While owning the majority of property in the community (including the so-called McGillis tract, which remained undeveloped until 1898, when his will was finally settled), William Caldwell deeded space for public purposes, including a site for a court house and rights of way for roads and sidewalks.
Now that it has been awarded a $536,000 grant to rebuild the west side of its main street, the Village of Lake George wants to come to terms with businesses that have encroached upon the space that Caldwell donated to the new municipality for the public right of way.
In preparation for sidewalk renovations, the Village is seeking a judicial determination that the space belongs to the public, not the business owners.
Lake George Village’s Board of Trustees have resolved questions arising from encroachments with several building owners, but the owners of at least four buildings dispute the Village’s claims of ownership.
A Warren County Supreme Court judge is expected to issue an opinion sometime this spring, said Mayor Bob Blais.
William Caldwell’s father, James, laid the foundations of the family fortune (and the community that would bear his name) in a store in Albany, where his wife tended counter. In time, Caldwell came to own a group of mills in which all sorts of articles, from hair powder to chocolate, were made.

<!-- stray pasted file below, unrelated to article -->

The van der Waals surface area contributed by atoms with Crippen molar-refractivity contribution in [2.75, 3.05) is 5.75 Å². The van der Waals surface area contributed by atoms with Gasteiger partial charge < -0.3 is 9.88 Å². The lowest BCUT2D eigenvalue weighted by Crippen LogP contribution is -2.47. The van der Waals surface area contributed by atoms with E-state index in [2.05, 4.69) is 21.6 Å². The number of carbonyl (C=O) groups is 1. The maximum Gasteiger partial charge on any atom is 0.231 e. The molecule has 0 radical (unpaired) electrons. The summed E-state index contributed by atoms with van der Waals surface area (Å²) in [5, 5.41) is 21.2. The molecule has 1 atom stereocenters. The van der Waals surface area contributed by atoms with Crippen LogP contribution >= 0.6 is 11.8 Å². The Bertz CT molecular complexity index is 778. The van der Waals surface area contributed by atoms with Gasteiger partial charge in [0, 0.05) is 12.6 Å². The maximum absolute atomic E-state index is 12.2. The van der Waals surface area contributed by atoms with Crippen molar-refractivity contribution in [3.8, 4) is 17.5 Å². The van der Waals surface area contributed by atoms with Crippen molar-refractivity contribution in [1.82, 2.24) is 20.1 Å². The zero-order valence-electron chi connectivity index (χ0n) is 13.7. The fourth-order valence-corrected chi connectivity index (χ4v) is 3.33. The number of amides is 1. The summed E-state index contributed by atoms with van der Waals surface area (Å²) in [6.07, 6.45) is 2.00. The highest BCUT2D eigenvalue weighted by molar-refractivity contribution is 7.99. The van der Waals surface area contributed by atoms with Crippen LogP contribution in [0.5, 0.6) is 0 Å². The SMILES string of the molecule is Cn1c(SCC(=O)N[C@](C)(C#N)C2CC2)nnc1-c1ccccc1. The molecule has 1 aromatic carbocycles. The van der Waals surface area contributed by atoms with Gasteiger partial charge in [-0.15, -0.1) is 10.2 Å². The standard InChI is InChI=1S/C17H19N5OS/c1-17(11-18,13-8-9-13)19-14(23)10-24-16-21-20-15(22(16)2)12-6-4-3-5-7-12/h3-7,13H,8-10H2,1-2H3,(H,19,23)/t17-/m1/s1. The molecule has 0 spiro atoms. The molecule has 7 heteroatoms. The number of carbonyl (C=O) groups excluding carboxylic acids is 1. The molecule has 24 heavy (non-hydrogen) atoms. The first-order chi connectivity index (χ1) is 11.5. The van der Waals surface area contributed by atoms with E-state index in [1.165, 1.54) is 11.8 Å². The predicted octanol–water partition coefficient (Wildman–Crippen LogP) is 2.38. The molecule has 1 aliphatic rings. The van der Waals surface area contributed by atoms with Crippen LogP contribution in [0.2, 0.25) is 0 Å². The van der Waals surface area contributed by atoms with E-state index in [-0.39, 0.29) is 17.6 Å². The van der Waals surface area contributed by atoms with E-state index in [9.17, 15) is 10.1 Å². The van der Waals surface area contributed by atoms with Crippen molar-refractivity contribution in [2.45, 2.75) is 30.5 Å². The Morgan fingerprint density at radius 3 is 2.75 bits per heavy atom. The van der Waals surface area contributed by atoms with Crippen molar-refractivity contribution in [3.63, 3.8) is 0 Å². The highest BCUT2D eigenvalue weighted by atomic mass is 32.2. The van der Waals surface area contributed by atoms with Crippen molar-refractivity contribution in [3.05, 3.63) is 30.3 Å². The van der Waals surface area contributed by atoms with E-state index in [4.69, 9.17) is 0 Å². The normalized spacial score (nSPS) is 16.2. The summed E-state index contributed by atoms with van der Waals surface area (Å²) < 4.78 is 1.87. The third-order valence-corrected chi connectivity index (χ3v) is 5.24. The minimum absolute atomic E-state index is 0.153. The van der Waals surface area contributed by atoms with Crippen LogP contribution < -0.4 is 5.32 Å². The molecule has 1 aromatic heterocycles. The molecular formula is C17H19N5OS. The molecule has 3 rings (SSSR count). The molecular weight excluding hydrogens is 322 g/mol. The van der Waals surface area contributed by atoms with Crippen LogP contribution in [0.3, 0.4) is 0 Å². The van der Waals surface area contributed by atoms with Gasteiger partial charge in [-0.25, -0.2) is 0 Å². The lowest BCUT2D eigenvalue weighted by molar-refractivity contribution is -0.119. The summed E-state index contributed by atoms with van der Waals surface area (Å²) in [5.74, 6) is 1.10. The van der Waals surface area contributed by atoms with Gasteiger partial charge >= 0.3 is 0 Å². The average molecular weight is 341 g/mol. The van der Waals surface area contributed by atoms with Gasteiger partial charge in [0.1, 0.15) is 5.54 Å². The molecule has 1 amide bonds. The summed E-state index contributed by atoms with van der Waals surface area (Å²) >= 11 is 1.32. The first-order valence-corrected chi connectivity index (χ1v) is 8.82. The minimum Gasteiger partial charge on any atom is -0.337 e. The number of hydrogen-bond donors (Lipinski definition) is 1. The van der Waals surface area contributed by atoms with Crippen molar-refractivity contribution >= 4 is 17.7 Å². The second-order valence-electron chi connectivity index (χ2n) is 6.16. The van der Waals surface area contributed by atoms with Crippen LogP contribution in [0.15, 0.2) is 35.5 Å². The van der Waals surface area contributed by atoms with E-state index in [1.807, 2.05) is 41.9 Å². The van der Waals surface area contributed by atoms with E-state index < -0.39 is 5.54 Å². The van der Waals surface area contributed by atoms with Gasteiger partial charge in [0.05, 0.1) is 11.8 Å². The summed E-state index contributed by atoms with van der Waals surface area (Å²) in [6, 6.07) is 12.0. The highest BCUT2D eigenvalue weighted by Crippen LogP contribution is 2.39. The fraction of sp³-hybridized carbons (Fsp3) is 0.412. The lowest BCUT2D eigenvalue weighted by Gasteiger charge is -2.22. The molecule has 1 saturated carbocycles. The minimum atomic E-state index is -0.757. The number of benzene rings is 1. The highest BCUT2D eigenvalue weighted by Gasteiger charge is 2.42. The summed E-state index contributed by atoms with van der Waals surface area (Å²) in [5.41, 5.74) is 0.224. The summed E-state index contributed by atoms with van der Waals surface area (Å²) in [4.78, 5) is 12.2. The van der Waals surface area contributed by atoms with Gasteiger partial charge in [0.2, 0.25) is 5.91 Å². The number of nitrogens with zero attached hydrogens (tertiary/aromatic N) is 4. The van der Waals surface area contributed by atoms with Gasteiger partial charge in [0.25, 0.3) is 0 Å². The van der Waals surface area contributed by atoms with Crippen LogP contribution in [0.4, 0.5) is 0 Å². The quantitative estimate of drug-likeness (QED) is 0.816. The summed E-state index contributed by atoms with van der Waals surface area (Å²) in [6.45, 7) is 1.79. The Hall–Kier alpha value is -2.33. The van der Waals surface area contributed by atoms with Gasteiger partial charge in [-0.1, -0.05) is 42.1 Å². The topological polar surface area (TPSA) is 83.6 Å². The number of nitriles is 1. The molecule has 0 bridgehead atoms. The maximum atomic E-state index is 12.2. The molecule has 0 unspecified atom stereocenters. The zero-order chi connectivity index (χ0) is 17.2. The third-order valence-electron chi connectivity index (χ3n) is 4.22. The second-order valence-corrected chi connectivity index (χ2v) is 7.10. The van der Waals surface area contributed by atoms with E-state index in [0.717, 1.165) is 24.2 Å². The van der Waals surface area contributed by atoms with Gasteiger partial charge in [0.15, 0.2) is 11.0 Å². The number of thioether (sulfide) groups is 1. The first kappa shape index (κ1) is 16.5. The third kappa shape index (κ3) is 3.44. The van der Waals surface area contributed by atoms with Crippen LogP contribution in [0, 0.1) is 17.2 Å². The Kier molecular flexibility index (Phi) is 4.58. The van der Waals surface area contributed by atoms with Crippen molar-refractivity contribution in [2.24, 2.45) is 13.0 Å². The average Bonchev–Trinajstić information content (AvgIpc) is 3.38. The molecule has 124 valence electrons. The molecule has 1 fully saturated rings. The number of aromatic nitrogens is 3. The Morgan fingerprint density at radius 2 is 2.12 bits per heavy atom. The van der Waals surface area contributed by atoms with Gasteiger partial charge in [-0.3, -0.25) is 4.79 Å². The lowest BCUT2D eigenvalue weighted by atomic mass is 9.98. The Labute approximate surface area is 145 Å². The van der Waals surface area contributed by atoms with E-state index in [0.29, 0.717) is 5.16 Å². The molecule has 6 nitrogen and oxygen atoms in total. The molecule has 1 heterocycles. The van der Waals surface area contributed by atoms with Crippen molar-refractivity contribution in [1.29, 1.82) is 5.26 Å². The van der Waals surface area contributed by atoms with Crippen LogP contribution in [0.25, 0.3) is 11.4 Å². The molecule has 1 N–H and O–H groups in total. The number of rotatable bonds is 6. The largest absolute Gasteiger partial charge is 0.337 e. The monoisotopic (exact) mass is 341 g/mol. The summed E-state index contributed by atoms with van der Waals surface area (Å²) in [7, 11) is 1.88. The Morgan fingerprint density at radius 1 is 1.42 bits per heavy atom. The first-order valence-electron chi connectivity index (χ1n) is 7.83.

Despite the fact that he was a Federalist, and the Governor, George Clinton, was a Jeffersonian, James Caldwell’s application to purchase land from the state commission charged with selling the state’s unappropriated and waste lands was accepted, and he acquired one of the largest tracts that the commission sold. Early in 1800, he purchased the site of Fort William Henry and a tract of land around it known as Garrison Ground from Columbia and Union Colleges, which had received them from the State.
Within ten years, James and William Caldwell had built twenty houses. When Timothy Dwight, president of Yale, visited the village in 1811, he remarked that he was surprised to find “a beautiful village.”
The renovation of Canada Street’s west side will include new sidewalks, lights, benches, a state-of-the art storm water management system and, among other plantings, disease-resistant elm trees.
The project is expected to be completed this spring, said Mayor Blais.
Photos: Encroachments into the public right of way began as early as the 1920s.
Canada Street today.